Tiny Brains will frustrate you. Seriously

Spearhead Games’ Tiny Brains is your next favourite co-op puzzle game.

Tiny Brains

Even though it’s not quite Christmas yet, at Plateau/Mile End indie studio Spearhead Games, the walls are already decorated in festive colours.

Instead of tinsel and lights, the place is adorned with blue, pink, green and purple post-it notes, and they’re not so much ornaments as they are badges of honour.

“Each one has a specific task,” explains studio co-founder Atul Mehra. “It lets people know what needs to be done. And when they complete it, they can stick it on the wall.”

The sorts of jobs range from minor bugs to seismic undertakings, and are colour-coordinated: art is blue, level design is pink, engineering is green and the rest, like sound and animation, are purple.

“The system worked surprisingly well,” adds co-founder Malik Boukhira. “It’s more fun to have that physical thing to remove. It’s more satisfying.”

Although the post-it note system sounds like a game unto itself, the Spearhead team have been working towards a much larger goal this whole time. Their first game—released just over a year after founding the studio last October—is Tiny Brains, a co-op puzzler for PC and the brand new PlayStation 4.

tiny2Even though Tiny Brains is one of the first titles for Sony’s next-gen console, the game is actually rooted in an old idea that has fallen out of favour as technology has evolved: a four-player co-op experience meant to be played on a couch with three buddies.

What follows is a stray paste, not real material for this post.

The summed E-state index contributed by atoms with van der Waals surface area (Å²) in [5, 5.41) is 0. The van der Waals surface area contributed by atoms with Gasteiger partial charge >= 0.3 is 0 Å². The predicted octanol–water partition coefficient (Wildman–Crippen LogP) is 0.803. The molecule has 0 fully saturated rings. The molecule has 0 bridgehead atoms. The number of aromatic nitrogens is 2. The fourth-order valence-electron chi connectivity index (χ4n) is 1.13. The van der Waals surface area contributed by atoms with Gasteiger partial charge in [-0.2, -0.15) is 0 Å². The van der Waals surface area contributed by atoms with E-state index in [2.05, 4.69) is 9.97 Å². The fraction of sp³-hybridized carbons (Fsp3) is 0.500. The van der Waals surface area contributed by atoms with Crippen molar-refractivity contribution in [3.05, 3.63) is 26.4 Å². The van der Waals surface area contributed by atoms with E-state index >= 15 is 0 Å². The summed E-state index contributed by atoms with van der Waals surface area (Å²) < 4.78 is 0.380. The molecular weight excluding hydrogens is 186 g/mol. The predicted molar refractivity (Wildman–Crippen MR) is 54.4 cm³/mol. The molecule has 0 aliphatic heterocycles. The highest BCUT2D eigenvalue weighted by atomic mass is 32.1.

“My friends and I used to get together, have a bunch of drinks and food and play these sorts of games,” says Boukhira. “There are a lot of people who are waiting for this kind of game to happen.”

Tiny Brains can be played online—its release has been slightly delayed as the team perfects the transition process between single and multiplayer—but there’s something more satisfying about yelling orders to your teammates when they’re in the same room.

Each of the four players is a cartoonish mutant rodent with its own unique power, tasked with getting through a series of lab experiments. Dax is a bat who can push objects using a sonic boom. Stew is an electro-charged rabbit who can pull things towards him. Minsc the hamster can create explosive ice blocks, and Pad is a mouse that can swap positions with any object. Solving every puzzle involves a combination of all four abilities.

To make sure the puzzles were easy enough that anyone in the house could join in, but deep enough for hardcore players, Spearhead did weekly playtesting sessions at their office, even during the early prototype phase. It allowed them to witness the players’ joys and frustrations first-hand.

“Anyone who worked in the office building who was inclined to play games, we invited them,” says Mehra.

“We tried to stay as broad as possible,” adds Boukhira. “We mixed experienced players with people who rarely pick up a controller. It’s hard to find that game that everyone can play, and we wanted something that was accessible yet deep, as well as truly cooperative.”

Tiny Brains is available now for PS4 and Steam

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